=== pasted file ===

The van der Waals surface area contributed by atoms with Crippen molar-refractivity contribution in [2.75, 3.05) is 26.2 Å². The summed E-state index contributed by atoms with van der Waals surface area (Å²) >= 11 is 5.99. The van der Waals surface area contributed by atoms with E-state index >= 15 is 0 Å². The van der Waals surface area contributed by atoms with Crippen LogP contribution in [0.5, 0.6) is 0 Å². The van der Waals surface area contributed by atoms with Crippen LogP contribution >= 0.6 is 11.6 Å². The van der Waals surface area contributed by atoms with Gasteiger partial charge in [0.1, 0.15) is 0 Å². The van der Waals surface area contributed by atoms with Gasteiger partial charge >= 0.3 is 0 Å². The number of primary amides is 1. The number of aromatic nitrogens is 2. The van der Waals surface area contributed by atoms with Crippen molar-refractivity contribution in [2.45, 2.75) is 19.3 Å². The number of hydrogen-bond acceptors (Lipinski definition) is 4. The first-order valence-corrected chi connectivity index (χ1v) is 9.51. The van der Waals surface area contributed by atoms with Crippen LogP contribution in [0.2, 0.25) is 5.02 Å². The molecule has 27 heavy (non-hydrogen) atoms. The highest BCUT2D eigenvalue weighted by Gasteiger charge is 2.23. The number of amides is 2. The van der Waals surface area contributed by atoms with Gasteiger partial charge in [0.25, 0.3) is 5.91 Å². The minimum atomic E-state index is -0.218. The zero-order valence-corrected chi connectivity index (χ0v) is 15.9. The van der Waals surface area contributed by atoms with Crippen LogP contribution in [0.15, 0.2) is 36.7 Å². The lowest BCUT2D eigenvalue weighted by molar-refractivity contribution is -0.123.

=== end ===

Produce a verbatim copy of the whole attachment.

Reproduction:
The van der Waals surface area contributed by atoms with Crippen molar-refractivity contribution in [2.75, 3.05) is 26.2 Å². The summed E-state index contributed by atoms with van der Waals surface area (Å²) >= 11 is 5.99. The van der Waals surface area contributed by atoms with E-state index >= 15 is 0 Å². The van der Waals surface area contributed by atoms with Crippen LogP contribution in [0.5, 0.6) is 0 Å². The van der Waals surface area contributed by atoms with Crippen LogP contribution >= 0.6 is 11.6 Å². The van der Waals surface area contributed by atoms with Gasteiger partial charge in [0.1, 0.15) is 0 Å². The van der Waals surface area contributed by atoms with Gasteiger partial charge >= 0.3 is 0 Å². The number of primary amides is 1. The number of aromatic nitrogens is 2. The van der Waals surface area contributed by atoms with Crippen molar-refractivity contribution in [2.45, 2.75) is 19.3 Å². The number of hydrogen-bond acceptors (Lipinski definition) is 4. The first-order valence-corrected chi connectivity index (χ1v) is 9.51. The van der Waals surface area contributed by atoms with Crippen LogP contribution in [0.2, 0.25) is 5.02 Å². The molecule has 27 heavy (non-hydrogen) atoms. The highest BCUT2D eigenvalue weighted by Gasteiger charge is 2.23. The number of amides is 2. The van der Waals surface area contributed by atoms with Gasteiger partial charge in [0.25, 0.3) is 5.91 Å². The minimum atomic E-state index is -0.218. The zero-order valence-corrected chi connectivity index (χ0v) is 15.9. The van der Waals surface area contributed by atoms with Crippen LogP contribution in [0.15, 0.2) is 36.7 Å². The lowest BCUT2D eigenvalue weighted by molar-refractivity contribution is -0.123.